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07.07.2019 General News

Don’t fund free SHS solely with oil revenue – PIAC 

By CitiNewsRoom
Don’t fund free SHS solely with oil revenue – PIAC 

Ghana's Public Interest and Accountability Committee (PIAC), the statutory body mandated to monitor and ensure efficient management of petroleum revenue, has advocated for alternative means of funding government's 'Free Senior High School (SHS)' policy.

“We should not pin all our hopes on oil revenue for the successful implementation of the programme since this is not sustainable,” Dr. Stephen Manteaw, the Chairman, cautioned.

According to PIAC, an amount of GHȼ414.62 million, representing 98.75 percent of the Annual Budget Funding Amount (ABFA) disbursement to the education priority areas, went into the 'Free SHS' programme in 2018.

Dr. Manteaw, who was launching the '2018 PIAC Annual Report' in Kumasi, disclosed that a cumulative revenue of US$4.97 billion was realized from the country's annual petroleum receipts within the period of 2011-2018.

The PIAC Chairman drew attention to the changing dynamics within the petroleum sector, especially the unpredictable price fluctuations at the global stage; tagging it as a possible threat.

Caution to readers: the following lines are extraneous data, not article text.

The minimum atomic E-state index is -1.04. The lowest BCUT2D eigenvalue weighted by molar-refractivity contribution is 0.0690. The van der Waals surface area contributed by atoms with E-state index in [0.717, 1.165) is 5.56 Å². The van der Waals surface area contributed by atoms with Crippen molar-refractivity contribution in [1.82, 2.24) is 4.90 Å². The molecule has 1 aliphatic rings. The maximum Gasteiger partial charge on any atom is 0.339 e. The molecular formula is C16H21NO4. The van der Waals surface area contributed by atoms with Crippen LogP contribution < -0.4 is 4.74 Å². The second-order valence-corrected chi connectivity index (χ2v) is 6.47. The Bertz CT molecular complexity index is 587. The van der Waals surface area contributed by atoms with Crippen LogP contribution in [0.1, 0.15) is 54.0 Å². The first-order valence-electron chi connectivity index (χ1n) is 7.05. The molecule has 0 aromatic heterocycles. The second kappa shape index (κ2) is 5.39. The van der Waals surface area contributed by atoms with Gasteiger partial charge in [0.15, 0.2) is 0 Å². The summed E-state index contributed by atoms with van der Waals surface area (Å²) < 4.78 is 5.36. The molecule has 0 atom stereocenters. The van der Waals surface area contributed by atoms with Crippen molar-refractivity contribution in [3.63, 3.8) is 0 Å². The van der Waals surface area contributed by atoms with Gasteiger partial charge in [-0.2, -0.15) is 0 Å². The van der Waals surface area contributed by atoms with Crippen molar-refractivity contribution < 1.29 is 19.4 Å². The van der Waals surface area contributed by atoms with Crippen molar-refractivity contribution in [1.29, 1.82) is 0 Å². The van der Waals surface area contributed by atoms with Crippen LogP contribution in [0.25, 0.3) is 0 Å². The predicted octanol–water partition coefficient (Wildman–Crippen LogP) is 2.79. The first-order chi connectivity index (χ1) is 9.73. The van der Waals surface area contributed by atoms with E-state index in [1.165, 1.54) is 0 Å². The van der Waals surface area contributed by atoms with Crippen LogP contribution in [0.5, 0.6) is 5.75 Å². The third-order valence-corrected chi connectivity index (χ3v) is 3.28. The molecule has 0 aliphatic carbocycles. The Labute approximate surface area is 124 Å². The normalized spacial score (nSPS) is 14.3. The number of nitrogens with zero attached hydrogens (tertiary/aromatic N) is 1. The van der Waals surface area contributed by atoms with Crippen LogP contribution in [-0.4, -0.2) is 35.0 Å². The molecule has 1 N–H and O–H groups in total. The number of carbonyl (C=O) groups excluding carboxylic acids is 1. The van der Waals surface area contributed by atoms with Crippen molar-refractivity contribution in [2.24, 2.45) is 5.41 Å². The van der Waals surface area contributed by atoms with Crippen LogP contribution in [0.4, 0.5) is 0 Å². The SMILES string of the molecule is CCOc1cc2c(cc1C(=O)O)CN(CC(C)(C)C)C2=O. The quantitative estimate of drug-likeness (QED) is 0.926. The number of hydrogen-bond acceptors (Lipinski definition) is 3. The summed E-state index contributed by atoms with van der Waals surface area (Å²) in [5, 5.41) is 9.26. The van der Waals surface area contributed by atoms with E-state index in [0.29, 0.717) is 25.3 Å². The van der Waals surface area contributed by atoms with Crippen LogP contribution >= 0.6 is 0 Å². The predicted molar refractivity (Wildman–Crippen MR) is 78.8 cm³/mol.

This could in future, he said, affect “our ability as a nation to mobilize the needed resources solely from the sector in funding the programme.”

He asked stakeholders and policy-makers to continue to brainstorm with the view to finding other ways to complement revenue from the petroleum sector to fund the programme.

The programme, an initiative of the Nana Akufo-Addo-led Administration introduced in 2017, had since seen more than 400, 000 students benefitting.

It forms part of efforts to boost the human resource base of the nation by giving opportunity to the growing youth to enjoy second-cycle education, irrespective of their financial status.

Dr. Manteaw hinted that the total petroleum receipts paid into the Petroleum Holding Fund in 2018 was US$977, 093, 285.00.

The PIAC Report emphasized that in comparison with the 2017 total crude production of 58, 658,063. 54 barrels, there was a 5.93 percent increase in 2018.

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